The Lucksmiths are one of those bands that, aside from numerous albums, scatter their catalogue far and wide across b-sides, sessions, demos and compilation albums. Add to that covers and remixes and there’s a mighty amount of stuff for your completist to get hold of. Handily this is the third of such compilations, 45 songs spread across two CDs.
It’s amazing some of the stuff on here. Take Point Being for instance, a sumptuous pop song cast away on a b-side. The live radio version of Synchronised Sinking reveals a much feistier side to the band as they rattle through the song, like The Go-Betweens with fire in their belly. Another live radio session song stands out, The Year Of Driving Languorously, this time showing the acoustic beauty of their songs. The songs on the whole sound fairly simply structured, but they all have such wonderful melodies and hooks it’s impossible to resist. Sometimes simplicity is best, and provides all you need. You have got to love the gorgeous cover of The Smiths' There Is A Light That Never Goes Out, sung as a duet with Karen Morcombe, something that gives it a nice edge. Macintyre shakes and rolls, a definite fifties rock n roll influence present. The solemn The Winter Proper makes you shiver with sadness, while Get Well Now is similarly downbeat and sympathetically solemn. The twinkly Deep Sea Diving Suit is another great cover, this time of a Magnetic Fields tune. Punchlines has a little bitter bile in the vocals and a rockier tune than usual, barrelling through. The Hydroplane remix of I Prefer The Twentieth Century is ace, the hollow drums providing the backline, further industrial noises come from a buzzing synth, making the song unlike anything else the band has done. The live version of Smokers In Love is a rattling good number.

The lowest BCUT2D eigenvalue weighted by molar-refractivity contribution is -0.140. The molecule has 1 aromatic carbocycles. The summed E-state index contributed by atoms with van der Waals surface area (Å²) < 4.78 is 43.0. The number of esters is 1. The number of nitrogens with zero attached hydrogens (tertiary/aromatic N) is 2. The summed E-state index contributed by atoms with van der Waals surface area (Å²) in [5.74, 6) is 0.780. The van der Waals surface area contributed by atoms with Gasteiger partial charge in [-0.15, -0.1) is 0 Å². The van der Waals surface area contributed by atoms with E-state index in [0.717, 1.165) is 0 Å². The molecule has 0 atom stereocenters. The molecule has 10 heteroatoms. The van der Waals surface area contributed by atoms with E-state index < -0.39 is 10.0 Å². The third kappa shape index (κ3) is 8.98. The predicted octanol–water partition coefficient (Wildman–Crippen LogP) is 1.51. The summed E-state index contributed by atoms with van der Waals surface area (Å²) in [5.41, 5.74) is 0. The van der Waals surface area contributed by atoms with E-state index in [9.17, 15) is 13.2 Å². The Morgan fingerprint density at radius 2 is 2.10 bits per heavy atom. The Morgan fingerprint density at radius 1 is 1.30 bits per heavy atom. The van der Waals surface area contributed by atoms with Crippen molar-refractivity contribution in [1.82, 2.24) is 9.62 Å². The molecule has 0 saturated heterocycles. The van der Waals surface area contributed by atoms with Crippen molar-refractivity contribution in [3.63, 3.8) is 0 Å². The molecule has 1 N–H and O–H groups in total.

From Macauley Station starts the second disc, a plaintive yearning to get away from the place. It’s followed up by a downbeat version of The Bee Gees song I Started A Joke. How To Tie A Tie shakes and has weird echoes that make it sound like Joe Meek got hold of a sixties girl group. That this was remixed by Pipas should explain its idiosyncrasy. Rue Something is a little waltz like, while Off With His Cardigan shows the bare bones of what they’re about, a great pop tune stripped back to its skeleton. Up is a jaggedy, jangle fest, sprightly and lively and Boat is an end of history comedown blues. The cover of Dolly by The Sugargliders chugs along with Wedding Present third album harshness. The remix of Transpontine by Andrew Kaffer starts with backwards slips in time, before releasing a segment of the song, which the weirdness then tries to drag back under, succeeding eventually in the ghostly static.
This compilation is a long old ride, but one full of many treasures, so worth taking.
Spring A Leak is out now on Matinee Recordings
The Lucksmiths myspace is here